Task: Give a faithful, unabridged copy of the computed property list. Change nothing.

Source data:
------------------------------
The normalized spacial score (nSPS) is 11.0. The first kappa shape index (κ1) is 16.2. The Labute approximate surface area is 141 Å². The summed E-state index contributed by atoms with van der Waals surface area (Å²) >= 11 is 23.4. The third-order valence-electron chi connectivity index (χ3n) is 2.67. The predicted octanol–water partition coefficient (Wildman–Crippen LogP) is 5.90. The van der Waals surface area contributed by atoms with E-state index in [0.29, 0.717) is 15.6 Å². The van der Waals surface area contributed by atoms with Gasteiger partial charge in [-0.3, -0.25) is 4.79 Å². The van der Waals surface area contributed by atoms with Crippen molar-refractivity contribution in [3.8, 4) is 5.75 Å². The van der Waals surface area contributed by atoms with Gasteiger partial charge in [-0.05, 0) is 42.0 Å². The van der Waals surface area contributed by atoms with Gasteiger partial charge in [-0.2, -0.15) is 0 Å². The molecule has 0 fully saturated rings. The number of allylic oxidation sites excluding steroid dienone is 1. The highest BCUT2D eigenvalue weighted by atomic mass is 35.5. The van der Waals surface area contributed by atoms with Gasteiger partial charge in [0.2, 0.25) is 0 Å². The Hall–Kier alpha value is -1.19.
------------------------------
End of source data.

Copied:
The normalized spacial score (nSPS) is 11.0. The first kappa shape index (κ1) is 16.2. The Labute approximate surface area is 141 Å². The summed E-state index contributed by atoms with van der Waals surface area (Å²) >= 11 is 23.4. The third-order valence-electron chi connectivity index (χ3n) is 2.67. The predicted octanol–water partition coefficient (Wildman–Crippen LogP) is 5.90. The van der Waals surface area contributed by atoms with E-state index in [0.29, 0.717) is 15.6 Å². The van der Waals surface area contributed by atoms with Gasteiger partial charge in [-0.3, -0.25) is 4.79 Å². The van der Waals surface area contributed by atoms with Crippen molar-refractivity contribution in [3.8, 4) is 5.75 Å². The van der Waals surface area contributed by atoms with Gasteiger partial charge in [-0.05, 0) is 42.0 Å². The van der Waals surface area contributed by atoms with Gasteiger partial charge in [-0.2, -0.15) is 0 Å². The molecule has 0 fully saturated rings. The number of allylic oxidation sites excluding steroid dienone is 1. The highest BCUT2D eigenvalue weighted by atomic mass is 35.5. The van der Waals surface area contributed by atoms with Gasteiger partial charge in [0.2, 0.25) is 0 Å². The Hall–Kier alpha value is -1.19.